CHIEF EXECUTIVE OFFICER TENURE AND FIRM VALUE OF QUOTED MANUFACTURING FIRMS IN NIGERIA



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CHIEF EXECUTIVE OFFICER TENURE AND FIRM VALUE OF QUOTED MANUFACTURING FIRMS IN NIGERIA



CHAPTER ONE

INTRODUCTION

Background of the study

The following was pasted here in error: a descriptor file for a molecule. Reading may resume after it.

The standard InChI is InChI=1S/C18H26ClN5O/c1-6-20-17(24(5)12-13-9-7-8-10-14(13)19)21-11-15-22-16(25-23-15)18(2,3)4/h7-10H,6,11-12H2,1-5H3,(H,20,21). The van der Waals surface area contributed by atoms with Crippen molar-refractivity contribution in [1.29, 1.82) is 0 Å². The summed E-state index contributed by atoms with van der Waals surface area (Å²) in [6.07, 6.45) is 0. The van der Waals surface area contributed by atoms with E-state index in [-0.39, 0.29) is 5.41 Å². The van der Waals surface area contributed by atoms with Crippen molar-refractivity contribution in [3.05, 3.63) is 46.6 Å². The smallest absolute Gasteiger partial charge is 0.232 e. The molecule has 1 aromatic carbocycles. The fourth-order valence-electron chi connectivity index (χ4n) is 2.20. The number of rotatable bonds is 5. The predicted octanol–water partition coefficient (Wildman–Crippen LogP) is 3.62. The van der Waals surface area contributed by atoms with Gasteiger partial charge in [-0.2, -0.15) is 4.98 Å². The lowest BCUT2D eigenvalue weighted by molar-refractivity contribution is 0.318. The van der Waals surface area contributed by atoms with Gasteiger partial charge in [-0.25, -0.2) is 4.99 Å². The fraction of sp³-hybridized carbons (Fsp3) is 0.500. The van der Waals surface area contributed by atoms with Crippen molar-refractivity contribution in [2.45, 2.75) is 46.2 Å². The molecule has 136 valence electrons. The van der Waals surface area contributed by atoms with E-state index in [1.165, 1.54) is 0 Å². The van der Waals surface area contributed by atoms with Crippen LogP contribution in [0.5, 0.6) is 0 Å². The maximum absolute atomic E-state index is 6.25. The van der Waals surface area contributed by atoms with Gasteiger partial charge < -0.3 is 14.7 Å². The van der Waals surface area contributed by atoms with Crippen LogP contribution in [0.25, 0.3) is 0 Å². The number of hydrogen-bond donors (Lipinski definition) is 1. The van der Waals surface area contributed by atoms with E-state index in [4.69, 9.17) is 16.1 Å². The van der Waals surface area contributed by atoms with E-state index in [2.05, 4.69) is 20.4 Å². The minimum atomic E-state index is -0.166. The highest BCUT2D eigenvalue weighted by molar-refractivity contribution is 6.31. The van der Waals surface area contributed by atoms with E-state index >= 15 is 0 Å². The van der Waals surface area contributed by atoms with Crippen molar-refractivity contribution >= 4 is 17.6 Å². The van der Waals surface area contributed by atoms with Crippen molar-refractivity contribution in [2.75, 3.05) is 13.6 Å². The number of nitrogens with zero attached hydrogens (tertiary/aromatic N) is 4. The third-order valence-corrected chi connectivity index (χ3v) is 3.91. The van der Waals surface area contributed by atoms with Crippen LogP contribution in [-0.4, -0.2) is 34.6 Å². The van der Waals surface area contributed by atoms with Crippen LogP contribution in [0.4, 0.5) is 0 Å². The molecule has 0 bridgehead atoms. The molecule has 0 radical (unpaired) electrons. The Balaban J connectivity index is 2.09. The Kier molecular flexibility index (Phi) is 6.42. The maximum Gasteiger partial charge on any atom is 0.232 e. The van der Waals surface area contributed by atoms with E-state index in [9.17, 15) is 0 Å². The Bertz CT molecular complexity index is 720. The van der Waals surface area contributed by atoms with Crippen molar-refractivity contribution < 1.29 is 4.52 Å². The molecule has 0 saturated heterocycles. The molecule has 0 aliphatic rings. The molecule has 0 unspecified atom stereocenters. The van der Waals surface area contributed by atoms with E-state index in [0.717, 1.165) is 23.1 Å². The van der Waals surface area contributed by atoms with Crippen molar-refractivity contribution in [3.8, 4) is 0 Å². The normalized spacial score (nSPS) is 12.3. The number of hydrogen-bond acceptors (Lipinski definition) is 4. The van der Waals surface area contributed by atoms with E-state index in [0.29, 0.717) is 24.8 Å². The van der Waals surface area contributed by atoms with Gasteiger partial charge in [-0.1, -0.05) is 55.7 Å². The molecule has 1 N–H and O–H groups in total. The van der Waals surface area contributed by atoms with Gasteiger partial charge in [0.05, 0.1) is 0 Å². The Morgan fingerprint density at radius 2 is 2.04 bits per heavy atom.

In a typical corporate setting, a CEO is analogous to the captain of a ship with ultimate authority vested in him by the board of directors of the firm. During the period he heads the firm, it is expected that he would render his services as a fiduciary of the shareholders. By virtue of being in the role of a fiduciary, he would be expected to take wise decisions which benefits the firm in long/short term and the stakeholders of the firm become well off. As per Hambrick and Fukutomi (1991) paradigm of CEO tenure seasons, the temporal characteristics associated with CEO tenure can affect firm performance. Primarily, the paradigm is based on the premise that‘there are discernible phases, or seasons, within an executive’s tenure in a position, and those seasons give rise to distinct patterns of executive attention, behavior, and ultimately, organizational performance’. Depending on the CEO’s life cycle seasons, CEO tenure can have both positive and negative effects on firm performance (Miller and Shamsie, 2001). For most of the jobs there is a tenure during which an individual is most productive. In the corporate world, a CEO is appointed by the board of directors, who in turn is elected by the owners (shareholders) of the firm (Agrawal and Knoeber, 1996), to render his services as the head of the management team to steer the company towards its objective (which in most cases is implicitly assumed to be the shareholder wealth maximization SWM1) by increasing the market price of outstanding shares, however a company can be registered for any legal objective like customer satisfaction, profit maximization, generating employment, manufacture good quality products etc. not to mention SWM may be one of them. A CEO gets to utilize the resources (human and materials) of the company and has the decision making authority over them by the virtue of the power vested in him by the owners of the company. The CEO, in consultation with his executives is expected to make decisions in the best interest of the company, decisions that would send positive signals to the market, existing and potential investors about the future of the company. There are incidences where CEOs did admit that quitting was indeed a good idea after a certain time period because they virtually ran out of ideas and it was befitting in the interest of the firm and its stakeholders to appoint someone else as the new CEO rather than continuing with them. CEO tenure, unlike some public sector executive job does not have a pre-defined age of retirement. A CEO gets appointed and reappointed by the board based on his merits, which is the reason that there are examples of CEO tenures ranging from a few months to close to 50 years.